Radio Address to the Nation on Economic Growth
My fellow Americans:
I hope you're relaxed and in a cool place, because I want to start this Saturday afternoon off talking about a hot topic: the economy. To begin with, the most recent statistics show that the economy grew much faster in 1985 and the beginning of this year than we previously thought. Gross national product figures for real growth in '85 were revised up almost a full point, and growth in the first quarter of '86 was a strong 3.8 percent. Now, that's pretty good, especially compared to the performance of some of our major trading partners, such as Germany and Japan, which actually saw their gross national products shrink in the first quarter.
The news on inflation continues to be even better than our hopes. Consumer prices actually fell during the first half of this year, giving us the lowest rate of inflation in more than 30 years. All this adds up to an economic expansion which is stronger than we originally thought and is now one of the longest peacetime expansions in half a century.
In many other ways, too, our economy is showing itself strong and ready for more growth. Sales are up. Real disposable income—that's the part of your paycheck you get to keep after taxes—is up a hefty 7.2 percent. Housing investment is up. Interest rates are falling. And the stock market is up an incredible 30 percent in just 1 year. Those people in the market are investing in a big way in America's future. As lower oil prices work their way through the economy and as the lower dollar improves U.S. sales abroad, things will look even better.
But not all the news was as good as we'd hoped: Some of the figures indicate slower second quarter growth than expected. Now, you won't be surprised to hear that the doom and gloom artists, who said this current expansion could never happen, have been painting dark pictures and saying that our expansion may be over. Well, believe me, they couldn't be more off the mark. The figure they point to is last quarter's real gross national product growth rate of plus 1.1 percent. And although this figure will almost certainly be revised, just as the previous figures were, there's no gain-saying that it's lower than we wished.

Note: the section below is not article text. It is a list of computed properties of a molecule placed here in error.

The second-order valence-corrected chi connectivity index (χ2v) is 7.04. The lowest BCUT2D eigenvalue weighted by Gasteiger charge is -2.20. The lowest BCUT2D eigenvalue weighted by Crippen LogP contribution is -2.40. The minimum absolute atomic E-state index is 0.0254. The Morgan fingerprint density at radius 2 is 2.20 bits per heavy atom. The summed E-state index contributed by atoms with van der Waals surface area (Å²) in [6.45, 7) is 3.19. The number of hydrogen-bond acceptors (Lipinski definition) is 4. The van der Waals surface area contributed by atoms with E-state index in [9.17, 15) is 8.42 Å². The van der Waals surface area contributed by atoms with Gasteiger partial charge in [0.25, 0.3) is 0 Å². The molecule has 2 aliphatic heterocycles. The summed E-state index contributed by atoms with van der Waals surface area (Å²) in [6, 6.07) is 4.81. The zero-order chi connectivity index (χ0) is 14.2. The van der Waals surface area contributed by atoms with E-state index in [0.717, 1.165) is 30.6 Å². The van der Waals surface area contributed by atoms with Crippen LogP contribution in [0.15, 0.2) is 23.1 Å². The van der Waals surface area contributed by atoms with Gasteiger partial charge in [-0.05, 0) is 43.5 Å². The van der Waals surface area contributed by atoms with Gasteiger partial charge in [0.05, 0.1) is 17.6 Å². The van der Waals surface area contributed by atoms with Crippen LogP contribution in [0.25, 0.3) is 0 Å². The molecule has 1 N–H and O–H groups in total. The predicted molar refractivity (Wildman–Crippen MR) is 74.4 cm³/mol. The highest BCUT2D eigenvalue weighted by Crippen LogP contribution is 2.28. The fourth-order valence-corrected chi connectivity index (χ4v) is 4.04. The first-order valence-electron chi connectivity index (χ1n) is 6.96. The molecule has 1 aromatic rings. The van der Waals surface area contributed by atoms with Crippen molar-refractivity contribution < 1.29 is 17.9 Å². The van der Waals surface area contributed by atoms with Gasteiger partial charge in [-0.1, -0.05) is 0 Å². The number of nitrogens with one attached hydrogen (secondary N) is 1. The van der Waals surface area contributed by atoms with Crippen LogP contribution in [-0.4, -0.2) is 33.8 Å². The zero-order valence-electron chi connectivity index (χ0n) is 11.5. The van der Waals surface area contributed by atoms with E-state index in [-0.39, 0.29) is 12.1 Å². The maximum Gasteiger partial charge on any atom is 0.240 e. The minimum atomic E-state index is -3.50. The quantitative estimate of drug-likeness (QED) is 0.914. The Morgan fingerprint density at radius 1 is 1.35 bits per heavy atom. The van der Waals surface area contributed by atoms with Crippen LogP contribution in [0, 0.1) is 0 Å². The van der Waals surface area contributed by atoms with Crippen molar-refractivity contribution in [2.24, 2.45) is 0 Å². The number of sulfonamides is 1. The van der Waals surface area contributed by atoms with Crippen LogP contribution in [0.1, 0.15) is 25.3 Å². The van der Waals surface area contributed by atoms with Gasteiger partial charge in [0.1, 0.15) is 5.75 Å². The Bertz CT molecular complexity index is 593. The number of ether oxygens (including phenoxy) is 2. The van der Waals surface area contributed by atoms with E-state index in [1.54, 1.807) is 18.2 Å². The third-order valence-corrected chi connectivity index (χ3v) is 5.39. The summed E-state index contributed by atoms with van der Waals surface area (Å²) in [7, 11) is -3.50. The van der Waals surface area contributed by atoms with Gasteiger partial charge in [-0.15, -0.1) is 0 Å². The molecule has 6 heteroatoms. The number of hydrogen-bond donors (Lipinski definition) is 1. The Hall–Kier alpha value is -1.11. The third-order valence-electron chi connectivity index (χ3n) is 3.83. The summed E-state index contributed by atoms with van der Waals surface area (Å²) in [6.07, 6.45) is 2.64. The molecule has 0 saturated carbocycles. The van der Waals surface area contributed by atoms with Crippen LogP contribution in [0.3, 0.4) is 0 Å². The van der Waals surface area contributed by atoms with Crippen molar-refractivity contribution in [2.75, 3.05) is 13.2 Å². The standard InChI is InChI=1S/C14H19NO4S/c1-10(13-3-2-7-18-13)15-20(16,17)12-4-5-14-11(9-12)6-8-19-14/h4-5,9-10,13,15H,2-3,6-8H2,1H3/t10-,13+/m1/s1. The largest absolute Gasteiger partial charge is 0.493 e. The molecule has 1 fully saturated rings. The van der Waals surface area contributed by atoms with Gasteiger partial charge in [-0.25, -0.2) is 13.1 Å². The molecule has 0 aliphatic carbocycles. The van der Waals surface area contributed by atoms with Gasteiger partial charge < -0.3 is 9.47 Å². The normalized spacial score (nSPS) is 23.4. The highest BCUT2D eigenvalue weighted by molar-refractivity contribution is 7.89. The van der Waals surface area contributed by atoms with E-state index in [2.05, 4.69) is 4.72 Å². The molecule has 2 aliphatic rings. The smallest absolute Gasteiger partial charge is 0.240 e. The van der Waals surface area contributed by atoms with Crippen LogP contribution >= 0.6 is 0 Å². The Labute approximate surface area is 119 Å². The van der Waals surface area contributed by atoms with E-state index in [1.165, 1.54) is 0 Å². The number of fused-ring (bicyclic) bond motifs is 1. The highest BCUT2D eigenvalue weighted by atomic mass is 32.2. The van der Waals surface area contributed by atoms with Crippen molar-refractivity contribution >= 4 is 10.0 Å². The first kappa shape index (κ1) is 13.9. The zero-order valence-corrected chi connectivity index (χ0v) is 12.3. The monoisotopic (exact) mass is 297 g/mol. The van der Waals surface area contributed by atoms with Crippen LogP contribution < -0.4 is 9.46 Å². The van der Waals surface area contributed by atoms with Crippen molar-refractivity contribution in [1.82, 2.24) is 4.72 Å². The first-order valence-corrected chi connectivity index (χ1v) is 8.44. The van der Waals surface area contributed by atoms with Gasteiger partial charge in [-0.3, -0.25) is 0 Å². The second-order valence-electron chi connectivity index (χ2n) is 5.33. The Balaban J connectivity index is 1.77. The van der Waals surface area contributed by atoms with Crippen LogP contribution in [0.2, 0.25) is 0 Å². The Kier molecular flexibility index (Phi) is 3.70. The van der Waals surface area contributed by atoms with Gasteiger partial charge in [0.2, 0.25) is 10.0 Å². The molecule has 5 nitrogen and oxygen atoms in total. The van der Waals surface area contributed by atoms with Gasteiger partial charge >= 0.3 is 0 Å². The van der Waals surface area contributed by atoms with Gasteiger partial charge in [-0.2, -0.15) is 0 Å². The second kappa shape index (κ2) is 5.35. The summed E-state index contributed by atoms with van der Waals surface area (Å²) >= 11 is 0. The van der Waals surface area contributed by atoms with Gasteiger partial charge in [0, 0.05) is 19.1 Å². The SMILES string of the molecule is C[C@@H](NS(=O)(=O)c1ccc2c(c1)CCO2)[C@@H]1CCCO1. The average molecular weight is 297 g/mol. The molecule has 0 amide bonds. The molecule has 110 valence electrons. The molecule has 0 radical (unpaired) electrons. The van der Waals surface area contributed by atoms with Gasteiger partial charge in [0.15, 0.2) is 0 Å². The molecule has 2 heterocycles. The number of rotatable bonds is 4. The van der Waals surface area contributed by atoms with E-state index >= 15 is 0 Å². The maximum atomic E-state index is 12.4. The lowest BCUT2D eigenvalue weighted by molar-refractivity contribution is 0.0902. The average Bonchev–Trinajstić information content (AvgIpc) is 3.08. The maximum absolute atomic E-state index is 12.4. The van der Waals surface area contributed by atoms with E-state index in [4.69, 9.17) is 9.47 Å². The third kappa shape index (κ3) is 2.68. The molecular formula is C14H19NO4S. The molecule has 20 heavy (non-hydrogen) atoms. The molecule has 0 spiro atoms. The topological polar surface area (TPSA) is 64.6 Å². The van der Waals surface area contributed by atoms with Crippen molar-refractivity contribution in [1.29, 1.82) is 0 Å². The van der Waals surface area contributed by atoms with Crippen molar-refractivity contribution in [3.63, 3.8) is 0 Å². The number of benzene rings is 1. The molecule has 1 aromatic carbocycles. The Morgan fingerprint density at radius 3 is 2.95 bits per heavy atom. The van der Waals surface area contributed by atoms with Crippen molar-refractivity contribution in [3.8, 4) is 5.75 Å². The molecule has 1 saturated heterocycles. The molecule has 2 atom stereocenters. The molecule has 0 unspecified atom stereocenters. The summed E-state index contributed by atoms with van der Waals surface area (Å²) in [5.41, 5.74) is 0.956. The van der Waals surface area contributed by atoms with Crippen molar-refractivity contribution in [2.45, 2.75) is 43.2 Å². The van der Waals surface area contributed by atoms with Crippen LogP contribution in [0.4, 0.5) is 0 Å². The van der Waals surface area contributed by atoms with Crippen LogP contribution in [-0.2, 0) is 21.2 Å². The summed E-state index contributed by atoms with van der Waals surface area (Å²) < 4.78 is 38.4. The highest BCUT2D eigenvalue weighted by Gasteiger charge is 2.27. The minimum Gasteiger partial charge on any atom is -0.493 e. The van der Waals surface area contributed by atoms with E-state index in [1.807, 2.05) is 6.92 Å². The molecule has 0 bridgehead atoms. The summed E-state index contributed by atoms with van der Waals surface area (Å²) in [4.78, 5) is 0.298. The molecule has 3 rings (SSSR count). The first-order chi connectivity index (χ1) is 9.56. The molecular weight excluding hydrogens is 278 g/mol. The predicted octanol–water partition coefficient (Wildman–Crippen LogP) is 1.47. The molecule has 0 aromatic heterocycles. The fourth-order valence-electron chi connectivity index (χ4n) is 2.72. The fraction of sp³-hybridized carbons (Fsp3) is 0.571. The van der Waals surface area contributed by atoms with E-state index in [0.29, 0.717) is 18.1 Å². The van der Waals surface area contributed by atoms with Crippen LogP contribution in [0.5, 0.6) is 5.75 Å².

The fact is, there are some temporary factors that slowed the growth in our economy for a short time. Part of the problem is the slow and even negative growth I mentioned earlier in our major industrialized trading partners. If they're growing slower than we are, they simply can't afford to buy as much from us, and that hurts our economy, too. Also, important industries in some regions of the country are struggling with special problems. I'm thinking especially of oil, agriculture, steel, and textiles. The workers and families in those troubled industries are always on my mind, and that's all the more reason I'm determined to keep this economy moving, creating jobs and opportunity, so as to ease as much as possible those sometimes unavoidable adjustments.
But some of the slower growth we saw last quarter was actually the result of some very good news on the horizon, and that's the tax reform bill. The uncertainty that was an unavoidable part of the legislative process on the Hill [bill] has likely caused some businesses to hesitate with their investment and other economic decisions. When the tax bill is finalized and businessmen and venture capitalists know the new ground rules, then we can expect business to really start moving. Some people, too, are probably postponing realizing income until the more favorable rates of tax reform come into effect. To give an example: If you heard there was a department store sale on Saturday, would you rush to the store on Friday and make a lot of purchases, or would you wait till Saturday? Well, likewise, our economy is waiting for tax reform's lower rates. In that sense, this temporary, slower growth we're experiencing is a sign of anticipation about the future and better times to come.
When we came into office on a hot summer day—well, we didn't come into office on a hot summer day—the economy had about as much energy as a hound dog on a hot summer day. Some people said that we'd never get it on its feet again. Well, we cut tax rates nearly 25 percent across the board and squashed inflation, and we let loose one of the longest peacetime expansions ever. Our robust economy has created over 10 million jobs since the recovery began—more than Western Europe and Japan combined. Imagine, then, the effect of tax reform's dramatic tax rate cuts, coming as they will on top of an economy that is fit and healthy and ready for action.
So, don't pay too much attention to those gloom artists. America's economy is strong, our future bright. With tax reform lighting our heels in the coming year, well, it will give new meaning to the phrase: You ain't seen nothin' yet!
Until next week, thanks for listening, and God bless you.
Note: The President spoke at 12:06 p.m. from Camp David, MD.
Ronald Reagan, Radio Address to the Nation on Economic Growth Online by Gerhard Peters and John T. Woolley, The American Presidency Project https://www.presidency.ucsb.edu/node/259243